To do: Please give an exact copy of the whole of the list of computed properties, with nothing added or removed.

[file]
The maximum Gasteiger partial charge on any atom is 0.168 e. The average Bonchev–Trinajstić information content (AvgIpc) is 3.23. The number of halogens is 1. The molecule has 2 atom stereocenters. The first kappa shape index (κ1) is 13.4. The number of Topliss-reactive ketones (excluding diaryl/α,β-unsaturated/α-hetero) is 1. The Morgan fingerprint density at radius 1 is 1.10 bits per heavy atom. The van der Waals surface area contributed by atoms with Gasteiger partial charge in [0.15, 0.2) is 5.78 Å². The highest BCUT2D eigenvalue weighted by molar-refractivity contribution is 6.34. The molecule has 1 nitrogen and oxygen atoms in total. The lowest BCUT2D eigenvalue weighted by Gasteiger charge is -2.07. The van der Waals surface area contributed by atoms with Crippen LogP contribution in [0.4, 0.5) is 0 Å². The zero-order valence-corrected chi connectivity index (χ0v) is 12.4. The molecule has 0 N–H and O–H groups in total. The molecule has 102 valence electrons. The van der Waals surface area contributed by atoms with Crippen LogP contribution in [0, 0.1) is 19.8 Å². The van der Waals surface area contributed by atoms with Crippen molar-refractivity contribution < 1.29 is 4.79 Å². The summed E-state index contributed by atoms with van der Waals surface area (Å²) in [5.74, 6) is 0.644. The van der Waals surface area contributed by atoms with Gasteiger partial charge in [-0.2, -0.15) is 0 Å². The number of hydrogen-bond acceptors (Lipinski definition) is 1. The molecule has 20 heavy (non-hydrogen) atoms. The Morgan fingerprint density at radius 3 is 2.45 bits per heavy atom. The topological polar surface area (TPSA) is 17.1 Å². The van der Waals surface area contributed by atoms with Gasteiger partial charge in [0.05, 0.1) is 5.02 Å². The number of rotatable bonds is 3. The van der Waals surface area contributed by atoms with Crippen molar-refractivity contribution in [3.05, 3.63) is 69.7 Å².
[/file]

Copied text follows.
The maximum Gasteiger partial charge on any atom is 0.168 e. The average Bonchev–Trinajstić information content (AvgIpc) is 3.23. The number of halogens is 1. The molecule has 2 atom stereocenters. The first kappa shape index (κ1) is 13.4. The number of Topliss-reactive ketones (excluding diaryl/α,β-unsaturated/α-hetero) is 1. The Morgan fingerprint density at radius 1 is 1.10 bits per heavy atom. The van der Waals surface area contributed by atoms with Gasteiger partial charge in [0.15, 0.2) is 5.78 Å². The highest BCUT2D eigenvalue weighted by molar-refractivity contribution is 6.34. The molecule has 1 nitrogen and oxygen atoms in total. The lowest BCUT2D eigenvalue weighted by Gasteiger charge is -2.07. The van der Waals surface area contributed by atoms with Crippen LogP contribution in [0.4, 0.5) is 0 Å². The zero-order valence-corrected chi connectivity index (χ0v) is 12.4. The molecule has 0 N–H and O–H groups in total. The molecule has 102 valence electrons. The van der Waals surface area contributed by atoms with Crippen LogP contribution in [0, 0.1) is 19.8 Å². The van der Waals surface area contributed by atoms with Crippen molar-refractivity contribution < 1.29 is 4.79 Å². The summed E-state index contributed by atoms with van der Waals surface area (Å²) in [5.74, 6) is 0.644. The van der Waals surface area contributed by atoms with Gasteiger partial charge in [-0.2, -0.15) is 0 Å². The number of hydrogen-bond acceptors (Lipinski definition) is 1. The molecule has 20 heavy (non-hydrogen) atoms. The Morgan fingerprint density at radius 3 is 2.45 bits per heavy atom. The topological polar surface area (TPSA) is 17.1 Å². The van der Waals surface area contributed by atoms with Gasteiger partial charge in [0.05, 0.1) is 5.02 Å². The number of rotatable bonds is 3. The van der Waals surface area contributed by atoms with Crippen molar-refractivity contribution in [3.05, 3.63) is 69.7 Å².